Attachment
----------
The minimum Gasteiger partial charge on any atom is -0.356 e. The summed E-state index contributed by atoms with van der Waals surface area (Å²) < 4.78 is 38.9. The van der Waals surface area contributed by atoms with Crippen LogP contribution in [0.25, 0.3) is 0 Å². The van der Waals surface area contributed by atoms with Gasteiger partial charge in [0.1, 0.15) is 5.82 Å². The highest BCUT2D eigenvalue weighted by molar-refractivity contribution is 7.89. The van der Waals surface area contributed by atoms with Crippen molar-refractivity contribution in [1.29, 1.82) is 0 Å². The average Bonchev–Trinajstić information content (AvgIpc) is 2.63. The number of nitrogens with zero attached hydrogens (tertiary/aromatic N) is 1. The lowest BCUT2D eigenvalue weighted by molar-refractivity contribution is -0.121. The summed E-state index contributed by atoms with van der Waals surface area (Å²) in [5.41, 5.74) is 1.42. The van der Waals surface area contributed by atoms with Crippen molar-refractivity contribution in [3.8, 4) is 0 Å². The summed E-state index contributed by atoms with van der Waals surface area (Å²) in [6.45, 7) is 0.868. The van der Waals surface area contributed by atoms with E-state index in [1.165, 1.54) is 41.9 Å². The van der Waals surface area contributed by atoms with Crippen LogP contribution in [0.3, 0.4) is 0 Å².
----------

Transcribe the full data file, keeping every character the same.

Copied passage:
The minimum Gasteiger partial charge on any atom is -0.356 e. The summed E-state index contributed by atoms with van der Waals surface area (Å²) < 4.78 is 38.9. The van der Waals surface area contributed by atoms with Crippen LogP contribution in [0.25, 0.3) is 0 Å². The van der Waals surface area contributed by atoms with Gasteiger partial charge in [0.1, 0.15) is 5.82 Å². The highest BCUT2D eigenvalue weighted by molar-refractivity contribution is 7.89. The van der Waals surface area contributed by atoms with Crippen molar-refractivity contribution in [1.29, 1.82) is 0 Å². The average Bonchev–Trinajstić information content (AvgIpc) is 2.63. The number of nitrogens with zero attached hydrogens (tertiary/aromatic N) is 1. The lowest BCUT2D eigenvalue weighted by molar-refractivity contribution is -0.121. The summed E-state index contributed by atoms with van der Waals surface area (Å²) in [5.41, 5.74) is 1.42. The van der Waals surface area contributed by atoms with Crippen molar-refractivity contribution in [3.8, 4) is 0 Å². The summed E-state index contributed by atoms with van der Waals surface area (Å²) in [6.45, 7) is 0.868. The van der Waals surface area contributed by atoms with E-state index in [1.165, 1.54) is 41.9 Å². The van der Waals surface area contributed by atoms with Crippen LogP contribution in [0.3, 0.4) is 0 Å².